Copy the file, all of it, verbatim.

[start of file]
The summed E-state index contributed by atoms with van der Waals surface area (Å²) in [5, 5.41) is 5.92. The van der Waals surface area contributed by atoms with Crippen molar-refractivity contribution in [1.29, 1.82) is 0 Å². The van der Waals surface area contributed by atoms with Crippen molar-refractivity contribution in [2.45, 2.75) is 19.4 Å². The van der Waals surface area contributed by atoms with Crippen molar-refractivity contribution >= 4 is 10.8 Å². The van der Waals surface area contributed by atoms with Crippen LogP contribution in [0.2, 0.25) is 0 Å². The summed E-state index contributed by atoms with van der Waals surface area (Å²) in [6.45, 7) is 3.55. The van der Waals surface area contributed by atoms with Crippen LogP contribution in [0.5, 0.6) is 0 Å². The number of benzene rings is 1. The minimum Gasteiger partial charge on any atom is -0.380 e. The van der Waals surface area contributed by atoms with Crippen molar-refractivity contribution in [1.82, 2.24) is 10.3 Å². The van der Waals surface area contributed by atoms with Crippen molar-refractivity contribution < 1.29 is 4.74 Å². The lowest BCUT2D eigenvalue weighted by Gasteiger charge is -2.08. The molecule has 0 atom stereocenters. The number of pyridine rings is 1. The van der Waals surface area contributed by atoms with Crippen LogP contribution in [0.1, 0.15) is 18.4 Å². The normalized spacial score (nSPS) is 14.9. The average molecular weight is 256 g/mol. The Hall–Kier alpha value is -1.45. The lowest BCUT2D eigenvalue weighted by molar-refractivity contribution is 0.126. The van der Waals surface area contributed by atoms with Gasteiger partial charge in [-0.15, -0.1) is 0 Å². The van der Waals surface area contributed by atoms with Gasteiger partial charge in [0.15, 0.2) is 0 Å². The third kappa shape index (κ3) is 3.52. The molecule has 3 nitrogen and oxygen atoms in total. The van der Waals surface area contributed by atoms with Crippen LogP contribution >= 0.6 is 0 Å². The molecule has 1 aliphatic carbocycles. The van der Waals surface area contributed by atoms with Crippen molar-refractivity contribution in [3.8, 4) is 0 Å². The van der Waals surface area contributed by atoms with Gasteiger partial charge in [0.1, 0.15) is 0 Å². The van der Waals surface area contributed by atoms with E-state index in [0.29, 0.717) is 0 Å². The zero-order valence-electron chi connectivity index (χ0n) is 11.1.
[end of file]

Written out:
The summed E-state index contributed by atoms with van der Waals surface area (Å²) in [5, 5.41) is 5.92. The van der Waals surface area contributed by atoms with Crippen molar-refractivity contribution in [1.29, 1.82) is 0 Å². The van der Waals surface area contributed by atoms with Crippen molar-refractivity contribution in [2.45, 2.75) is 19.4 Å². The van der Waals surface area contributed by atoms with Crippen molar-refractivity contribution >= 4 is 10.8 Å². The van der Waals surface area contributed by atoms with Crippen LogP contribution in [0.2, 0.25) is 0 Å². The summed E-state index contributed by atoms with van der Waals surface area (Å²) in [6.45, 7) is 3.55. The van der Waals surface area contributed by atoms with Crippen LogP contribution in [0.5, 0.6) is 0 Å². The number of benzene rings is 1. The minimum Gasteiger partial charge on any atom is -0.380 e. The van der Waals surface area contributed by atoms with Crippen molar-refractivity contribution in [1.82, 2.24) is 10.3 Å². The van der Waals surface area contributed by atoms with Crippen molar-refractivity contribution < 1.29 is 4.74 Å². The lowest BCUT2D eigenvalue weighted by Gasteiger charge is -2.08. The molecule has 0 atom stereocenters. The number of pyridine rings is 1. The van der Waals surface area contributed by atoms with Crippen LogP contribution in [0.1, 0.15) is 18.4 Å². The normalized spacial score (nSPS) is 14.9. The average molecular weight is 256 g/mol. The Hall–Kier alpha value is -1.45. The lowest BCUT2D eigenvalue weighted by molar-refractivity contribution is 0.126. The van der Waals surface area contributed by atoms with Gasteiger partial charge in [-0.15, -0.1) is 0 Å². The van der Waals surface area contributed by atoms with Gasteiger partial charge in [0.15, 0.2) is 0 Å². The third kappa shape index (κ3) is 3.52. The molecule has 3 nitrogen and oxygen atoms in total. The van der Waals surface area contributed by atoms with Crippen LogP contribution >= 0.6 is 0 Å². The molecule has 1 aliphatic carbocycles. The van der Waals surface area contributed by atoms with Crippen molar-refractivity contribution in [3.8, 4) is 0 Å². The van der Waals surface area contributed by atoms with Gasteiger partial charge in [0.1, 0.15) is 0 Å². The van der Waals surface area contributed by atoms with E-state index in [0.29, 0.717) is 0 Å². The zero-order valence-electron chi connectivity index (χ0n) is 11.1.